European Extremely Large Telescope: Could World’s Largest Telescope Help In Search For Alien Life?

Once construction is completed on the European Extremely Large Telescope (E-ELT), it should more than live up to its name. But the telescope promises to offer much more than just size, as it has the potential to go above and beyond what the Hubble Space Telescope currently offers.

The E-ELT is located atop a nearly 10,000-foot-tall mountain in Chile’s Atacama desert, and while it won’t be ready for use until construction is completed in 2024, scientists are already excited about what it could accomplish once it becomes operational. With Chilean President Michelle Bachelet having inaugurated the European Extremely Large Telescope’s construction on Friday, work has officially begun on this ambitious project. But what’s in it for astronomers once the telescope is ready?

According to a report from the International Business Times, the E-ELT should turn out to be five times bigger than other giant-sized telescopes currently in existence, and that could mean a fundamental change in how we see the universe. Specifically, this could mean using the telescope, whose primary mirror measures about 128 feet (39 meters) across, to search for exoplanets orbiting their parent stars, and add to those discoveries by spotting planets that may be too small for Hubble and other telescopes to view.

The IBTimes report adds that the European Extremely Large Telescope can also image larger planets and pull information regarding their atmosphere. This could be key in helping scientists in the search for planets that may contain the ingredients of life and therefore be habitable. Whether this also means helping in the search for alien life is still unknown at this point in the game, but the potential may be there, considering the telescope’s capabilities.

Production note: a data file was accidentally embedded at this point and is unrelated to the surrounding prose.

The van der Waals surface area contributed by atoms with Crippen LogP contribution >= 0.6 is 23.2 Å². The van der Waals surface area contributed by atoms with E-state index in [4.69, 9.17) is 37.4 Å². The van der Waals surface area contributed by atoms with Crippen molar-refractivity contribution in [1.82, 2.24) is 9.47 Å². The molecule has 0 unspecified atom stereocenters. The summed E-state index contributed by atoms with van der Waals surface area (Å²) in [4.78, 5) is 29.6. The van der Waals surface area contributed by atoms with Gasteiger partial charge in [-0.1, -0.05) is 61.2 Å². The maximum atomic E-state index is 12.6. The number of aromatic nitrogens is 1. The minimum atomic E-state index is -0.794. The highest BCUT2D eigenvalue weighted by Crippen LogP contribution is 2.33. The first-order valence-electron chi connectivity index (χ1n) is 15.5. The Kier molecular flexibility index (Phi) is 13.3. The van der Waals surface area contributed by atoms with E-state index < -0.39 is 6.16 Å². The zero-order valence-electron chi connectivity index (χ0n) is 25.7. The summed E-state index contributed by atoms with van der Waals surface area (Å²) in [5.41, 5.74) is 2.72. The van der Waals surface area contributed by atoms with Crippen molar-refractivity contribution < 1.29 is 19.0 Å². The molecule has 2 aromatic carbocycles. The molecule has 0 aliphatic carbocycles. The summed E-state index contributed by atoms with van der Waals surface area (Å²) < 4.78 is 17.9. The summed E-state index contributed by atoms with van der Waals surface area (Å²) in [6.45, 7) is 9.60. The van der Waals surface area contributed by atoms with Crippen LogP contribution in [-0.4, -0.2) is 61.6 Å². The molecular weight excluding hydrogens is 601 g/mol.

The European Southern Observatory (ESO) added in its official press release for the E-ELT that it could be vital in helping astronomers determine how certain galaxies formed and evolved through millions of years.

“The E-ELT will vastly advance astrophysical knowledge by enabling detailed studies of planets around other stars, the first galaxies in the Universe, super-massive black holes, and the nature of the Universe’s dark sector.”

A separate report from also looked at one of the European Extremely Large Telescope’s most important features — an instrument dubbed as HARMONI. This feature allows the telescope to snap up to 4,000 images at the same time, with each photo having subtle differences in color. HARMONI, together with the telescope’s adaptive optics features, could result in photos 16 times sharper than what the Hubble Space Telescope is capable of. The E-ELT is also expected to generate 13 times more light than the biggest telescopes currently in use.

As quoted by, HARMONI principal investigator Niranjan Thatte played it coy, not mentioning anything about alien life searches, but stressing that the E-ELT is a “big leap forward in capability, ” and capable of guiding astronomers and other scientists through the unknown.

“For me, the ELT represents a big leap forward in capability, and that means that we will use it to find many interesting things about the Universe that we have no knowledge of today. It is the element of ‘exploring the unknown’ that most excites me about the ELT. It will be an engineering feat, and its sheer size and light grasp will dwarf all other telescopes that we have built to date.”

The European Extremely Large Telescope is truly shaping up to be an impressive beast even as construction is just beginning. It’s not sure how much it would cost for construction to be completed over the seven years between now and its launch date, but Reuters (via Business Insider) quoted an ESO representative, who said that the E-ELT may cost about a billion euros ($1.12 billion USD) for the project to be completed.

[Featured Image by Sephirot17/Shutterstock]

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